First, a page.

Friday, January 11, 2013

Nether Hub Tutorial

What's a Nether Hub?
A Nether hub is a building in the Nether that combines rail lines or walkways through the Nether, each leading to a single base. Perhaps the most well-known Nether hub is the one on the Mindcrack server. It's elegantly designed in a sort of circular shape, and each slot is customized by the player who owns it.

Why Have a Nether Hub?
Bases on the main world, especially on servers, can be spaced very far apart. Walking hundreds or thousands of blocks from place to place can be time consuming and difficult. Even if you have a rail line in place, you could possibly shave off some travel time using a Nether hub.

That's the main selling point of having a hub. For every 1 block you move in the Nether, you walk the equivalent of 8 blocks in the main world (the overworld, as I call it). If two bases are 1,000 blocks apart, by using the Nether you only need to travel 125 blocks. It's even faster if you ride a minecart.

The other advantage of a Nether hub is that it's easier to find the bases of your friends and server mates. Instead of needing to wander around looking for the right Nether portal, you just need to check the slots in the hub for their name. Travel is streamlined.

Planning the Hub
To make a Nether hub, you first need to decide on what kind of shape it will have, if any. Your hub may be nothing more than a portal to the spawn area with paths leading to the other portals. This is the simplest way, although probably not the prettiest.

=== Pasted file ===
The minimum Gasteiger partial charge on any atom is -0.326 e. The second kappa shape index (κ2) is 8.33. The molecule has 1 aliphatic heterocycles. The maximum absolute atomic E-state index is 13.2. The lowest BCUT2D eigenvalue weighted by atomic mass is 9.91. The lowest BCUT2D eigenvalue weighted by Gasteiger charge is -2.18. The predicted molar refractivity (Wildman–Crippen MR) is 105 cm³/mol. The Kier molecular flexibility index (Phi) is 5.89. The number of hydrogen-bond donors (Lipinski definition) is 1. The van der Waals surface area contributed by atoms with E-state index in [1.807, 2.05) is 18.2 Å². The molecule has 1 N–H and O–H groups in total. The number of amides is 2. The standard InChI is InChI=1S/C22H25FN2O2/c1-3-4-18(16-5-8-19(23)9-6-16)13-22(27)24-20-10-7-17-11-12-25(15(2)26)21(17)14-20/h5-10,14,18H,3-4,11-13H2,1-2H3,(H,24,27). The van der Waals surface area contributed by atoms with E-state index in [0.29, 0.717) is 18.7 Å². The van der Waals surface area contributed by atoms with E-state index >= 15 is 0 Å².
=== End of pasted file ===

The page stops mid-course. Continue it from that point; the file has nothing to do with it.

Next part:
You are free to design the hub in any way you want. For it to be effective and useful, there are a few things that are needed:

  • Slots that people can hook up walkways or minecart rail lines to.
  • A main portal going to the spawn area.
  • It should be built out of something that isn't flammable and can withstand Ghast fireballs. Stone brick does this well.
A very basic hub could be square-shaped with slots along the walls. For instance, this hub design could handle up to 9 people:

It's not the prettiest thing to look at, but it would do the job.

Some things you might want to pay particular attention to:

  • Placement of the spawn portal: you want this to be in a location that is quick and easy to reach. In my mind this means either in the center of the hub, or along one of the walls. Also, it might be elevated a few blocks to make it stand out.
  • Dedicated rail lines: there are some things that probably are not going to move, such as lines to an End portal, or Blaze farm, etc. A designer could put a line to one of these, and design it to be slightly different (such as wider or taller, or decorated differently) from users' slots.
  • Overall shape: many options here. Keep in mind that rail lines might end up getting in the way of others. A suggestion I read on Reddit was a pinwheel design, where the hub was made of four "arms" with several slots facing the same way. This design made it less likely for lines to interrupt each other.
  • Customizable slots: as you see in the Mindcrack Nether hub, each slot has blocks around it which the slot's owner can change to make it distinct. Not only does it look nice, it makes it easier to distinguish who owns which slot.